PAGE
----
US 4063844 A
A tapping T for effecting a house outlet connection on non-metallic plastic pipe. A tapping tool is threadedly supported in the body of a tapping T service connector adapted for mounting on a pipe main under pressure. The cutting nose of the tool is secured on a plastic head and is comprised of a smooth, thin wall circularly tubular sleeve the radial end facing of which is serially stepped axially inward in a repetitively controlled pattern of sequential relief about its periphery. To cut a slug or coupon, the cutting nose via the head is threadedly advanced into the pipe wall while a screw extending centrally outward of the cutting nose aids in retaining the cut coupon within the open bore of the sleeve.
1. In a tapping T for non-metallic plastic pipe including a threaded main body portion defining an axis of rotation, wrench engaging means formed on one end of said body and an at least substantially continuous circularly tubular metallic cutting nose at the other end of said body, the improvement comprising an end face on said cutting nose having a generally blunt cutting edge with a planar portion normal to said axis extending substantially throughout the cutting nose and operatively adapted to effect pipe wall penetration throughout its at least substantially continuous periphery, said end face in a circumferentially continuous direction having successively stepped portions axially relieved from said planar portion in a repetitive control pattern about the periphery thereof.
2. A tapping T according to claim 1 including a screw member supported on the axis of the nose cavity extending toward the end face of said nose for screwed retention of a pipe slug cut loose by said cutting nose.
3. In a tapping T according to claim 1 in which said end face includes a plurality of teeth extending axially forwardmost thereon and circumferentially displaced about said periphery.
4. In a tapping T according to claim 3 in which said control pattern is defined on said end face in the circumferential displacement between said teeth.
5. In a tapping T for non-metallic plastic pipe including a threaded main body portion defining an axis of rotation, wrench engaging means formed on one end of said body and a substantially continuous circularly tubular metallic cutting nose at the other end of said body, the improvement comprising an end face on said cutting nose including a plurality of teeth extending axially forwardmost thereon circumferentially displaced about the periphery thereof, said end face in a circumferentially continuous direction being successively stepped progressively in the same axial direction in a repetitive control pattern of sequential relief about said periphery defined on said end face in the circumferential displacement between said teeth, said control pattern comprising a first axially inward relief step defined by an axial shoulder on a tooth of said teeth and a second axially inward relief step defined circumferentially intermediate adjacent of said teeth.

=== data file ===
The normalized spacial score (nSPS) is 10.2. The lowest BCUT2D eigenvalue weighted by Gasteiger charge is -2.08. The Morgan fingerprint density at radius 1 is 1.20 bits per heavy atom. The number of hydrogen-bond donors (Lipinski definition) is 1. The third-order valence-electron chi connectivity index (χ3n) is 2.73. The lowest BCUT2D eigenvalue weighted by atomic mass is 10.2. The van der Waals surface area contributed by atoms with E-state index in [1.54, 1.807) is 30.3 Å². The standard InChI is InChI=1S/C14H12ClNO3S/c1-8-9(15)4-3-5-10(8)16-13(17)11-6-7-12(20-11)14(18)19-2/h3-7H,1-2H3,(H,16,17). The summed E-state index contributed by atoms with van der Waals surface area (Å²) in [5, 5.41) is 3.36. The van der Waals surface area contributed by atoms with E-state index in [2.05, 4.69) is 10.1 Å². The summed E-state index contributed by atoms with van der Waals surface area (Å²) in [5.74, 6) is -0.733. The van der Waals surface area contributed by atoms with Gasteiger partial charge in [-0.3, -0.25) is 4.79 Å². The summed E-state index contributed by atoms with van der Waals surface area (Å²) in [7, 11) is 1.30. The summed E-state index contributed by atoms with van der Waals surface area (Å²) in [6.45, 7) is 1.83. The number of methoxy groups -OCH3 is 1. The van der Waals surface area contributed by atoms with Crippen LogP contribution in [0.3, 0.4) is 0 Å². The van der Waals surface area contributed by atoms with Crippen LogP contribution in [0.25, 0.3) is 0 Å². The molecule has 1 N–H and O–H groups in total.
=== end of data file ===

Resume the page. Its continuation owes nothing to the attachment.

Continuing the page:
6. In a tapping T according to claim 5 in which the tip of each of said teeth is centrally recessed.
7. In a tapping T according to claim 5 in which said second relief step is defined by a second shoulder intermediate adjacent arcs on the circumference thereof.
8. In a tapping T according to claim 7 in which said second shoulder is obliquely angled relative to the axis of said nose inclined toward the direction of rotation from its axially outer end to its axially inner end.
9. In a tapping T according to claim 8 in which a first of said adjacent arcs initiates from said axial tooth shoulder on a first side face of one tooth and the second of said adjacent arcs terminates at the opposite side face of the circumferentially displaced next tooth.
10. In a tapping T according to claim 9 in which the end surface of said end face extends substantially radial substantially throughout.
This is a continuation of application Ser. No. 496,501, filed Aug. 12, 1974, now abandoned.
1. The field of art to which the invention pertains includes the art of fluid handling as specifically directed toward tapping a pipe main under pressure.
2. Tapping T's for effecting a house outlet connection are available from a variety of manufacturers and are widely used for tapping gas service from underground gas mains. Exemplifying tapping T's of the prior art as principally adapted for metal pipe are those disclosed in U.S. Pat. Nos. 3,094,137; 3,264,907; 3,277,683; 3,295,398; and Re 26,224. Typically, such tapping T service connectors include a body having a side outlet house connection integral therewith and adapted for secured mounting onto the exterior of the pipe. The tapping tool is threadedly supported in the body for radial advancement against the pipe wall until effecting a penetration or cutting of a removable slug by which an opening is formed communicating with the branch connection. A characteristic requirement of such tapping T's is that the tool should be capable of penetrating and/or cutting the pipe wall at turning torque levels on the order of about 13 to 20 ft/lbs. This is within reasonable strength capability of an average workman using an 8 inches long wrench. At the same time, it is desirable to maintain these torque levels so that the operator will sense loss of torque signalling penetration of the pipe wall. Failure to sense penetration can, of course, result in overtravel with consequent damage to the piping system.